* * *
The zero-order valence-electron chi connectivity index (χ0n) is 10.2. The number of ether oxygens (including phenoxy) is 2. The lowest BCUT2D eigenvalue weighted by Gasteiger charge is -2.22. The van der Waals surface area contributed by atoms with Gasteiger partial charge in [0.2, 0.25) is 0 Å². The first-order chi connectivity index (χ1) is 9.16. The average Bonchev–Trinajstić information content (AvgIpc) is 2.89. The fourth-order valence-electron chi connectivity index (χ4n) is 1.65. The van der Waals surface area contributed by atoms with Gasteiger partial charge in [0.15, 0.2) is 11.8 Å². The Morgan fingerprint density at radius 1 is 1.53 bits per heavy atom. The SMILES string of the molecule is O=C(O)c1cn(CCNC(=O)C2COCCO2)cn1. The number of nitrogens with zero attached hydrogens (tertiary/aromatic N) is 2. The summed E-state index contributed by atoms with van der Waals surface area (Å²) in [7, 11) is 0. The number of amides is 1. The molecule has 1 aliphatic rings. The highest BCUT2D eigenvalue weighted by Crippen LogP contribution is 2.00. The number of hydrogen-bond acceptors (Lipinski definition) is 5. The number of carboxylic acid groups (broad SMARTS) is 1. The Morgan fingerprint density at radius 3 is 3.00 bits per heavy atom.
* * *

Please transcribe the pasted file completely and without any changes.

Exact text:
The zero-order valence-electron chi connectivity index (χ0n) is 10.2. The number of ether oxygens (including phenoxy) is 2. The lowest BCUT2D eigenvalue weighted by Gasteiger charge is -2.22. The van der Waals surface area contributed by atoms with Gasteiger partial charge in [0.2, 0.25) is 0 Å². The first-order chi connectivity index (χ1) is 9.16. The average Bonchev–Trinajstić information content (AvgIpc) is 2.89. The fourth-order valence-electron chi connectivity index (χ4n) is 1.65. The van der Waals surface area contributed by atoms with Gasteiger partial charge in [0.15, 0.2) is 11.8 Å². The Morgan fingerprint density at radius 1 is 1.53 bits per heavy atom. The SMILES string of the molecule is O=C(O)c1cn(CCNC(=O)C2COCCO2)cn1. The number of nitrogens with zero attached hydrogens (tertiary/aromatic N) is 2. The summed E-state index contributed by atoms with van der Waals surface area (Å²) in [7, 11) is 0. The number of amides is 1. The molecule has 1 aliphatic rings. The highest BCUT2D eigenvalue weighted by Crippen LogP contribution is 2.00. The number of hydrogen-bond acceptors (Lipinski definition) is 5. The number of carboxylic acid groups (broad SMARTS) is 1. The Morgan fingerprint density at radius 3 is 3.00 bits per heavy atom.